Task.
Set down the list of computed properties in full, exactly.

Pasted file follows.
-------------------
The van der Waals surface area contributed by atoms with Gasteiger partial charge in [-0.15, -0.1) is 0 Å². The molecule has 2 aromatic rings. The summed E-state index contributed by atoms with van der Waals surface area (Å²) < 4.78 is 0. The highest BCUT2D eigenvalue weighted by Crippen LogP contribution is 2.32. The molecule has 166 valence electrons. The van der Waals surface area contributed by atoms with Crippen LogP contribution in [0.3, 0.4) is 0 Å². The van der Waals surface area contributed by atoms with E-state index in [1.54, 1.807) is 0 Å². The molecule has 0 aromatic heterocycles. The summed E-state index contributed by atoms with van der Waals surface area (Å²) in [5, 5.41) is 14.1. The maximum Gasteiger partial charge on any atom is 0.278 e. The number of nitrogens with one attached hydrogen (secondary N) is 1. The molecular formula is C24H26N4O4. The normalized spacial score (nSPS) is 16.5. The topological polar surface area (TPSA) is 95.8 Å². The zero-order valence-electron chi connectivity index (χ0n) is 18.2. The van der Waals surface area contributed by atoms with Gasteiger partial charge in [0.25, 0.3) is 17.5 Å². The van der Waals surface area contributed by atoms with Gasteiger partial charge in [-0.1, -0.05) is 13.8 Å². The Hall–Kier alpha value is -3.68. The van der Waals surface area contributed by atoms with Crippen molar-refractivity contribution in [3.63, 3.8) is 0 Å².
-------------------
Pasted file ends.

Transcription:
The van der Waals surface area contributed by atoms with Gasteiger partial charge in [-0.15, -0.1) is 0 Å². The molecule has 2 aromatic rings. The summed E-state index contributed by atoms with van der Waals surface area (Å²) < 4.78 is 0. The highest BCUT2D eigenvalue weighted by Crippen LogP contribution is 2.32. The molecule has 166 valence electrons. The van der Waals surface area contributed by atoms with Crippen LogP contribution in [0.3, 0.4) is 0 Å². The van der Waals surface area contributed by atoms with E-state index in [1.54, 1.807) is 0 Å². The molecule has 0 aromatic heterocycles. The summed E-state index contributed by atoms with van der Waals surface area (Å²) in [5, 5.41) is 14.1. The maximum Gasteiger partial charge on any atom is 0.278 e. The number of nitrogens with one attached hydrogen (secondary N) is 1. The molecular formula is C24H26N4O4. The normalized spacial score (nSPS) is 16.5. The topological polar surface area (TPSA) is 95.8 Å². The zero-order valence-electron chi connectivity index (χ0n) is 18.2. The van der Waals surface area contributed by atoms with Gasteiger partial charge in [0.25, 0.3) is 17.5 Å². The van der Waals surface area contributed by atoms with Gasteiger partial charge in [-0.1, -0.05) is 13.8 Å². The Hall–Kier alpha value is -3.68. The van der Waals surface area contributed by atoms with Crippen molar-refractivity contribution in [3.63, 3.8) is 0 Å².